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Can we classify/say that TRUNCATE belongs to/falls under DML statement?

Check here for PostgreSQL TRUNCATE compatibility.

NOTE: TRUNCATE is part of SQL standard ANSI SQL 2008 - F200

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In the case of PostgreSQL, it doesn't really matter. DDL is transactional in PostgreSQL. About the only thing ddl-vs-dml is going to affect is how it's logged; that's easily tested. – Craig Ringer Apr 23 '13 at 11:11
up vote 3 down vote accepted

PostgreSQL

I would say it's a DML statement in PostgreSQL: PostgreSQL has a TRUNCATE trigger but PostgreSQL doesn't have DDL triggers. So it can't be a DDL statement.

It acquires an ACCESS EXCLUSIVE lock on each table it operates on and it's not MVCC-safe but it's transactionsafe and you can do a rollback.

The ability to fire triggers for TRUNCATE is a PostgreSQL extension of the SQL standard.

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May be this is off-topic from my original question, is it a DDL statement in Oracle? Any ideas/comments? – Gnanam Sep 1 '10 at 6:13
    
You should ask an Oracle DBA, I don't have an opinion about it: lack of knowledge. – Frank Heikens Sep 1 '10 at 6:42
    
orafaq says it's DDL: orafaq.com/faq/… – Frank Heikens Sep 1 '10 at 6:48
    
Thanks for sharing that link. So based on what I've understood from here, can we say that classification of TRUNCATE statement as DDL or DML would be mainly decided based on the factor that whether the transaction is allowed to ROLLBACK or not? – Gnanam Sep 2 '10 at 10:13
    
It depends on your database, there is not a single correct answer, DDL and DML are both correct: DDL in Oracle, DML in PostgreSQL. ROLLBACK can be used for almost everything in PostgreSQL, almost everything is transaction safe. – Frank Heikens Sep 2 '10 at 11:28

As TRUNCATE manipulates data and does not change any definition, I clearly see it as a DML statement.

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Oracle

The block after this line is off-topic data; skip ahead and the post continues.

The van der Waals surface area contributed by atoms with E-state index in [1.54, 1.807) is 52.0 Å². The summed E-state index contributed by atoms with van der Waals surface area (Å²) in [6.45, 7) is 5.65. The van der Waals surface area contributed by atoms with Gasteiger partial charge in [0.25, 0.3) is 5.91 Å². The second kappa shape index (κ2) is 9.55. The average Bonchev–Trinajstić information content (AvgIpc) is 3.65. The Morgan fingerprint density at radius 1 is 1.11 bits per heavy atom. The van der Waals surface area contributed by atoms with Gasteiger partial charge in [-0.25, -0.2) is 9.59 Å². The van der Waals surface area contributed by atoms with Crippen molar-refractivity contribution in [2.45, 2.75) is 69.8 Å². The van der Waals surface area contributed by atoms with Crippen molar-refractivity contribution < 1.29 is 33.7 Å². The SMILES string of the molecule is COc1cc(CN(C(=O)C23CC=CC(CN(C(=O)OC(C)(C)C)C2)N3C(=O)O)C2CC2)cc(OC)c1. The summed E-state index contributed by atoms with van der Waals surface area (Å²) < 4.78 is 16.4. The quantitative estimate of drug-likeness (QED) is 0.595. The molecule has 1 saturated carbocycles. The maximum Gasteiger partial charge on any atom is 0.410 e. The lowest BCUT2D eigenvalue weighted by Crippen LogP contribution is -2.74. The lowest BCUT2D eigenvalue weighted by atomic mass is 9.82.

Deletes perform normal DML. That is, they take locks on rows, they generate redo (lots of it), and they require segments in the UNDO tablespace. Deletes clear records out of blocks carefully. If a mistake is made a rollback can be issued to restore the records prior to a commit. A delete does not relinquish segment space thus a table in which all records have been deleted retains all of its original blocks.

Truncates are DDL and, in a sense, cheat. A truncate moves the High Water Mark of the table back to zero. No row-level locks are taken, no redo or rollback is generated. All extents bar the initial are de-allocated from the table (if you have MINEXTENTS set to anything other than 1, then that number of extents is retained rather than just the initial). By re-positioning the high water mark, they prevent reading of any table data, so they have the same effect as a delete, but without all the overhead. Just one slight problem: a truncate is a DDL command, so you can't roll it back if you decide you made a mistake. (It's also true that you can't selectively truncate -no "WHERE" clause is permitted, unlike with deletes, of course).

By resetting the High Water Mark, the truncate prevents reading of any table's data, so they it has the same effect as a delete, but without the overhead. There is, however, one aspect of a Truncate that must be kept in mind. Because a Truncate is DDL it issues a COMMIT before it acts and another COMMIT afterward so no rollback of the transaction is possible.

Note that by default, TRUNCATE drops storage even if DROP STORAGE is not specified.

Oracle Database SQL Reference documentation for versions 11.1, 10.2, 10.1 and 9.2 all state that "DROP STORAGE" is default option for TRUNCATE. That is:

"DROP STORAGE: Specify DROP STORAGE to deallocate all space from the deleted rows from the table or cluster except the space allocated by the MINEXTENTS parameter of the table or cluster. This space can subsequently be used by other objects in the tablespace. Oracle also sets the NEXT storage parameter to the size of the last extent removed from the segment in the truncation process. This is the default."

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